What are the phone carrier options in Japan, and which ones have the best deals? Because of the complex nature of modern phones(smartphones), it somewhat varies.
Here is a quick guide to Japanese network carrier options.
The classical big three and the new one
Much like in other fields of business, Japanese mobile network providers have their own big brands. They offer good coverage and a strong signal. On average, you should expect to pay twice of a budget provider. That gets you many shops where you can walk in with your questions and concerns. The big providers also tend to give out(sell with contracts)phones for a little cheaper.
Make sure you look out for added extras you do not need. Everything other than the phone contract will drive the price up and make it difficult to quit the commitment.
It is the one with the grumpy white dog and Bruce Willis. Is SoftBank good at anything other than advertising? Amongst Japanese network providers, SoftBank carries the image of an innovative modern company. They also bought the iPhone craze to Japan.
The network coverage and quality is what you would expect for the monthly contract fees- some of the best.
Like the other two, Docomo has a public image. It used to be ‘the expensive one’ or the ‘best one’. Both of which are interestingly true.
Docomo was- and still is the best network provider, even if by a margin.
It also can be the most expensive one. Depending on your contract plan and how much of your soul you have singed away to them.
The alternative to Docomo. Au used to have good signal but cost less than Docomo. Of course, nowadays, the difference is too small to be really relevant.
Rakuten, the new one
Rakuten Mobile used to be a budget provider that would use the networks of the established big three. But because playing around with mobile networking is one of many Rakutens ventures, they had enough cash to invest in building their own network. It is not quite as good as the ones the other three have- yet. So, it is kind of both- budget and premium.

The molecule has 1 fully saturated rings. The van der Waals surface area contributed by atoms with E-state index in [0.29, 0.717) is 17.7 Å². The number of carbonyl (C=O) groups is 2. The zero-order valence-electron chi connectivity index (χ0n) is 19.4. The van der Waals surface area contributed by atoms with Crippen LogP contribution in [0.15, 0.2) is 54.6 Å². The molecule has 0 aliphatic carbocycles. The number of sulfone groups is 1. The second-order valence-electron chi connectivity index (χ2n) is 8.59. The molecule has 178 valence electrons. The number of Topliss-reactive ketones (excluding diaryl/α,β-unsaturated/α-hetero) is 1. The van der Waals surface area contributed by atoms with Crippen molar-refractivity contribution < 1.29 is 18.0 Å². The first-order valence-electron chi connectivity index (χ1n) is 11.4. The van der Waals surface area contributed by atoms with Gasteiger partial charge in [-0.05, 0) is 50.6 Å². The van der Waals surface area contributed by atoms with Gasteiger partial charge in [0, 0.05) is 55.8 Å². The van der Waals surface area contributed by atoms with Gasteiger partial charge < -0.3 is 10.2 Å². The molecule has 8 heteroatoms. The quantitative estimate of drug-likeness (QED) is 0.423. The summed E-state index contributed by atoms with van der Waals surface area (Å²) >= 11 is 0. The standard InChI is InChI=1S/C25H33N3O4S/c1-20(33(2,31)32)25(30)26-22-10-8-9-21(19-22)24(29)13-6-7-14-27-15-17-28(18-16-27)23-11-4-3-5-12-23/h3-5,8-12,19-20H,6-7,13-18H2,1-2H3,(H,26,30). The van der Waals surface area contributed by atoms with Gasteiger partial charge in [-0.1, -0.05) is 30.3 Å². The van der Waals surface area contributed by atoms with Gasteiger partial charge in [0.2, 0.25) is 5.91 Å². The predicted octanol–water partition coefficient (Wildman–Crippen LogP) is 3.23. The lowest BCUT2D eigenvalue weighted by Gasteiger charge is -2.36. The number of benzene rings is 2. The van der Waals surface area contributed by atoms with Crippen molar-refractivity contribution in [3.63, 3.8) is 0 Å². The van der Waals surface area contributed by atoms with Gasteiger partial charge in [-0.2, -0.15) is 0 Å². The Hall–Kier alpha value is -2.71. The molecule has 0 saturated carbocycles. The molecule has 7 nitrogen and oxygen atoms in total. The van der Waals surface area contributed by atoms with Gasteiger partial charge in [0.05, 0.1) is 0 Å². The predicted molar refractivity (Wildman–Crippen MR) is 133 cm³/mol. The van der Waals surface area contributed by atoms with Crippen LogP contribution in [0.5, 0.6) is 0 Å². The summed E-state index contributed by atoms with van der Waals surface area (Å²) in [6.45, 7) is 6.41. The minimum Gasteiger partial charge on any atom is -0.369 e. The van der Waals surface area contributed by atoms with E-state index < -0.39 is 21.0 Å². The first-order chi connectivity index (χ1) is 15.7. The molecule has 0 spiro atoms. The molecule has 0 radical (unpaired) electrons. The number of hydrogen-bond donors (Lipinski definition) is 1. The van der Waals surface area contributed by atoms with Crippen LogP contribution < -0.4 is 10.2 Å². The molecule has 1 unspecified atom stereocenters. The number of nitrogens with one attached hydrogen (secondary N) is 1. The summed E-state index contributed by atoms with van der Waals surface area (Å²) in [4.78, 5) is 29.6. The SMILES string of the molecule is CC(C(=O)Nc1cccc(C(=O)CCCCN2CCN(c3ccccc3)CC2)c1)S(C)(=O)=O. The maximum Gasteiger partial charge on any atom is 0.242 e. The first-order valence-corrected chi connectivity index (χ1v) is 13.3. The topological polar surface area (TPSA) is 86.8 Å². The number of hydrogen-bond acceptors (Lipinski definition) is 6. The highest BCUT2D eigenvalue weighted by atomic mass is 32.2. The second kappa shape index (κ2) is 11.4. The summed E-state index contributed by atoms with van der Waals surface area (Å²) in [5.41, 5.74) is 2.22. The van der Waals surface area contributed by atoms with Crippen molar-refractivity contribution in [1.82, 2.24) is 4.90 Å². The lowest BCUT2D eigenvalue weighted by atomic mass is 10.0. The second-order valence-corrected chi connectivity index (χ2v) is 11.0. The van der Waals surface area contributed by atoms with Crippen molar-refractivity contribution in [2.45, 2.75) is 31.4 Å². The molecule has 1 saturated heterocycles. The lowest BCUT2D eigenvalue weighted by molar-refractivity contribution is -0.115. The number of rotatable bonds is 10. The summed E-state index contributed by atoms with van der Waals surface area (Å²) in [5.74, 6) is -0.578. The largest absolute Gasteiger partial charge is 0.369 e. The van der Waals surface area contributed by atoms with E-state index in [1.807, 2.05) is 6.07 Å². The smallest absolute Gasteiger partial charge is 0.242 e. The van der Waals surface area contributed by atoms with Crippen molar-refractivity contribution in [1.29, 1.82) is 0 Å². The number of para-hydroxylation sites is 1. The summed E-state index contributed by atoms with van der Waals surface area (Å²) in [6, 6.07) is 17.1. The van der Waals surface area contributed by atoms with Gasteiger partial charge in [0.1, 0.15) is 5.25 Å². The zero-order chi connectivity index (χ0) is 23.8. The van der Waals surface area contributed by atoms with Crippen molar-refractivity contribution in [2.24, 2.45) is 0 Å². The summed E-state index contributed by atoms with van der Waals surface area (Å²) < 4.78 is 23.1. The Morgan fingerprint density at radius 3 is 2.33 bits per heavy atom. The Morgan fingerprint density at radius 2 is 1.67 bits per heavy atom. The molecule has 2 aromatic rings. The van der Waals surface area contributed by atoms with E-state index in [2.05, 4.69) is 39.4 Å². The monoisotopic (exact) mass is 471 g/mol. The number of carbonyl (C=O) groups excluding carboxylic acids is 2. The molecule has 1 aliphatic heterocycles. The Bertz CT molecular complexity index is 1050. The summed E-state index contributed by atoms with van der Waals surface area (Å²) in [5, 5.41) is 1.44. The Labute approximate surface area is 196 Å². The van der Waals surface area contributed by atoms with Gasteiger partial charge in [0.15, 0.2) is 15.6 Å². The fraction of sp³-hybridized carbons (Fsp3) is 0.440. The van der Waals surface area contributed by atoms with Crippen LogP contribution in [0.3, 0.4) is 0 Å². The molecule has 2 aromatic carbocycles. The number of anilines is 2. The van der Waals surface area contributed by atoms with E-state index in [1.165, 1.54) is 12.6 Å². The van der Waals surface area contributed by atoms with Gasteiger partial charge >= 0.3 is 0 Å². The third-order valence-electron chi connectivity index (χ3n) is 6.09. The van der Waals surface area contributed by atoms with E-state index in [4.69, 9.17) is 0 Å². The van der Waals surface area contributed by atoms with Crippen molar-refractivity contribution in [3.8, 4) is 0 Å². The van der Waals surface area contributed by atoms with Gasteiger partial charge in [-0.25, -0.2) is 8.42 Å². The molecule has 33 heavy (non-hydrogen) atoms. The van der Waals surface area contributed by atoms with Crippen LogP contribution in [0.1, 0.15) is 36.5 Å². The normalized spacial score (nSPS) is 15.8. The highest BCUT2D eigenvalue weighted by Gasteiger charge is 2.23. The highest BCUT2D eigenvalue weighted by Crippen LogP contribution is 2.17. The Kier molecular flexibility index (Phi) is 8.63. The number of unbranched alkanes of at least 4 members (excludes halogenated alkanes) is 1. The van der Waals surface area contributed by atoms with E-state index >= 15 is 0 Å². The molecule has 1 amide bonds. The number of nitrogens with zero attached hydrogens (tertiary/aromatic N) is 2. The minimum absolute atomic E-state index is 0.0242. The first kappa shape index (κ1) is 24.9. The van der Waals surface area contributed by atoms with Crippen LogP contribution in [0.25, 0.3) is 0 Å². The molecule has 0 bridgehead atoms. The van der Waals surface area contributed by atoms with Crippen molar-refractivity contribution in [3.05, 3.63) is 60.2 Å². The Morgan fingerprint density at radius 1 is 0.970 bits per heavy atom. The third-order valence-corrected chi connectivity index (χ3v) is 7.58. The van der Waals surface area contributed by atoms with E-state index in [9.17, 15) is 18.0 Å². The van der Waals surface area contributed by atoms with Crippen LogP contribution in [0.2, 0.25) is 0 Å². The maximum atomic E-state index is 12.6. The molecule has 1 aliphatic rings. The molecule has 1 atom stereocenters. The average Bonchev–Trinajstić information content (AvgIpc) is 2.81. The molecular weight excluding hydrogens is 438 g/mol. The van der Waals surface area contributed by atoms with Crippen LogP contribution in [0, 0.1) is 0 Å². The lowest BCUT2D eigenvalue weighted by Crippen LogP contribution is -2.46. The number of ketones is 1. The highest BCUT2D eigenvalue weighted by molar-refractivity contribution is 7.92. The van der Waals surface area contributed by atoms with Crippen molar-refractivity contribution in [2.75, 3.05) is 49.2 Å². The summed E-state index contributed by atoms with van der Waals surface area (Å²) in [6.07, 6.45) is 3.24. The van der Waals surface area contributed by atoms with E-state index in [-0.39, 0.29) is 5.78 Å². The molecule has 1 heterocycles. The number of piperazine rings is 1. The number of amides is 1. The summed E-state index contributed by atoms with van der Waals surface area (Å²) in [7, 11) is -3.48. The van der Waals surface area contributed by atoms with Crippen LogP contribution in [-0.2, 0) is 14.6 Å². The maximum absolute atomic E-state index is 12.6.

The budget alternatives
These providers do not have their own networks. Instead, they operate by borrowing from the big three (Docomo, Au or SoftBank).
With these alternatives, you do not get that many shops. You do most, if not all, of the interaction online.
What to look out for here is that you get enough. Some deals include data but no phone number. Even if you do not plan to make phone calls or send text messages, you still need to receive texts since many services use phone numbers to confirm your registration.
Also, make sure you understand what is in the service package. Sometimes you get data, but making calls requires activation or is expensive.
Yahoos take on the budget data providing market. They use SoftBank’s network, and you can get information in some SoftBank stores.
UQ mobile operates on the Au network, and you get customer service in some Au shops. According to reports, they have some of the fastest data speeds.
Yes, it is the same company as the app. Line operates on multiple networks(all the big three). You do most of the things online here.
There are others aimed directly at foreigners like Sakura Mobile or GTN.
These providers are less popular, and they often offer the bare minimum. The focus is on providing customer service in English or languages other than Japanese and making the contracts foreigner-friendly.
The deals often change. Right now, you should be looking at somewhere under three thousand yen. That is for as much as 3GB.
For the premium providers, it can go as high as ten thousand yen.
To find the best deal, you need to understand your data habits and figure out how much of what you actually need. Once you know, you simply find the provider that offers the plan closest to your needs.